Longraker Trevally, Ulua mentalis (Cuvier 1833)

Other Names: Cale Cale, Cale Cale Trevally, Longrakered Trevally, Long-rakered Trevally

A Longraker Trevally, Ulua mentalis. Source: John E. Randall / EOL. License: CC BY Attribution-Noncommercial

A deep-bodied bluish-green to olive-green trevally becoming silvery white below, with a diffuse dark blotch on the upper gill cover (faint or absent in small individuals), dusky to blackish first dorsal and caudal fins, and a protruding heavy lower jaw. Juveniles have 7-8 dark bands along the side, and the inside is silvery to white. The lower jaw extends forward beyond the upper jaw, and long gill rakers are present along the side of the tongue.

Cite this page as:
Ulua mentalis in Fishes of Australia, accessed 24 May 2024, https://fishesofaustralia.net.au/home/species/2998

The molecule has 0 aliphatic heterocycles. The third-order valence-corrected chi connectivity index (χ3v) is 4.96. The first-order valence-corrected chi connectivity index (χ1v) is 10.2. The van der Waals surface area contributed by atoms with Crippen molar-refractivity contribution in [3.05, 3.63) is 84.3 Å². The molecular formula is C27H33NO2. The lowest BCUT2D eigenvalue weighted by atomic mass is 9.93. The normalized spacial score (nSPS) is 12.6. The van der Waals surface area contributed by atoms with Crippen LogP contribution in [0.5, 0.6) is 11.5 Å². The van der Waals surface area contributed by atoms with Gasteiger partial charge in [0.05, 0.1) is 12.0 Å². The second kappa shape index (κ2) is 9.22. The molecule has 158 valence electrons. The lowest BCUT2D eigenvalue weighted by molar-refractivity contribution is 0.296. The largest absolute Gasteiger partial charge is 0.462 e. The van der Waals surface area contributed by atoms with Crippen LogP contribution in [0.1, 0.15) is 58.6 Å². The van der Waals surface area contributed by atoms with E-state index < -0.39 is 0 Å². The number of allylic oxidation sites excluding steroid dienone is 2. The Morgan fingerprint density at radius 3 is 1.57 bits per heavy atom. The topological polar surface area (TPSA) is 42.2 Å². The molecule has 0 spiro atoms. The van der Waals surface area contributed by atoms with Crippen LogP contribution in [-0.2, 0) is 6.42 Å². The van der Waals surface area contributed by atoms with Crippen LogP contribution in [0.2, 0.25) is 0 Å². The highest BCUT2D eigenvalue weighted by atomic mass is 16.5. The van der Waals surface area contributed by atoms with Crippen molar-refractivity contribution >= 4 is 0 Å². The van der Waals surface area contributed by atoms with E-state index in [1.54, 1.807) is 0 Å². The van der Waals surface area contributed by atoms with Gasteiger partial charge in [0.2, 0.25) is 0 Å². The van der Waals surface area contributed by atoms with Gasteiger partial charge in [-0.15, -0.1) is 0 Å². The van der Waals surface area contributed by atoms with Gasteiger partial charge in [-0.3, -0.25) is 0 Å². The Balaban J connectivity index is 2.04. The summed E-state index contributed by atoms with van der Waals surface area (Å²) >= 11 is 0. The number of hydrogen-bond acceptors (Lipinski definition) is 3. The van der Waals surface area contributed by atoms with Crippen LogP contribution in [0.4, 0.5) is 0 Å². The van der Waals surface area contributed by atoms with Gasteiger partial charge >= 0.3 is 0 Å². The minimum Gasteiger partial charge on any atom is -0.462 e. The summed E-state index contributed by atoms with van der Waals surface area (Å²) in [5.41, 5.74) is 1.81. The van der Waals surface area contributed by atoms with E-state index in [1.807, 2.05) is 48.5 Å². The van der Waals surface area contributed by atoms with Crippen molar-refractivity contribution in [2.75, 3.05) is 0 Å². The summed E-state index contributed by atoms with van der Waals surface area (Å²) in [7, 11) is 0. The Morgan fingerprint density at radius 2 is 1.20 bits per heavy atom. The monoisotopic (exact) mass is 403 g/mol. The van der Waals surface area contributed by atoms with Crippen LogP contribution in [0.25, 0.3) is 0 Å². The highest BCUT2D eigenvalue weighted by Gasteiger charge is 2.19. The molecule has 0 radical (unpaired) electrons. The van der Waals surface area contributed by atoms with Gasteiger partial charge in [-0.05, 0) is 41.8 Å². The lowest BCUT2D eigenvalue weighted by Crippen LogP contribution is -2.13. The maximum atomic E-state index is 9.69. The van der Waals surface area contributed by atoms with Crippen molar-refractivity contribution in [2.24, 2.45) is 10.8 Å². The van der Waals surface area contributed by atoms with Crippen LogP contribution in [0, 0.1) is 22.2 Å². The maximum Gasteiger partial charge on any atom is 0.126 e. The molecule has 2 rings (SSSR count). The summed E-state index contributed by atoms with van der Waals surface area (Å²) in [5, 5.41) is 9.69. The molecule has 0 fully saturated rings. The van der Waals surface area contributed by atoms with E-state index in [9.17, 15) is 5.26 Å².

Longraker Trevally, Ulua mentalis (Cuvier 1833)

More Info


Coral Bay, Western Australia, around the tropical north to Evans Head, New South Wales. Elsewhere the species is widespread in the tropical, Indo-west Pacific.
Inhabits shallow, coastal waters near reefs.


Dorsal fin VIII + I, 21-22; Anal fin II + I, 17-18; Gill rakers 23-27 + 51-61 = 74-86; Pelvic fin 10+14; Lateral line scutes (straight portion) 24-39.
Body deep, strongly compressed; dorsal and ventral profiles profile almost equally convex in juveniles, dorsal profile more strongly convex in adults; rear margin of upper jaw reaching to level of anterior margin of eye; teeth on jaws small, pointed, a single row in adults, an irregular row or a narrow band in juveniles. 
Chest naked to pectoral fin base and insertion of pelvic fins.
First dorsal fin with the posterior 2 or 3 spines, and the detached anal fin spines usually embedded. 


Body blue green to olive green above; silvery white below; diffuse dark blotch on upper operculum in large specimens, faint or absent in small. Cheeks, lower jaw, inside of mouth and tongue silver in small specimens. Spinous dorsal fin dusky to black; soft dorsal and soft anal fins dusky green; in large specimens, anterior lobes of both these fins dark; in small specimens, filamentous soft dorsal fin rays black, filamentous soft anal fin rays white; caudal fin dusky. Juveniles with 7-8 dark, vertical crossbands through body.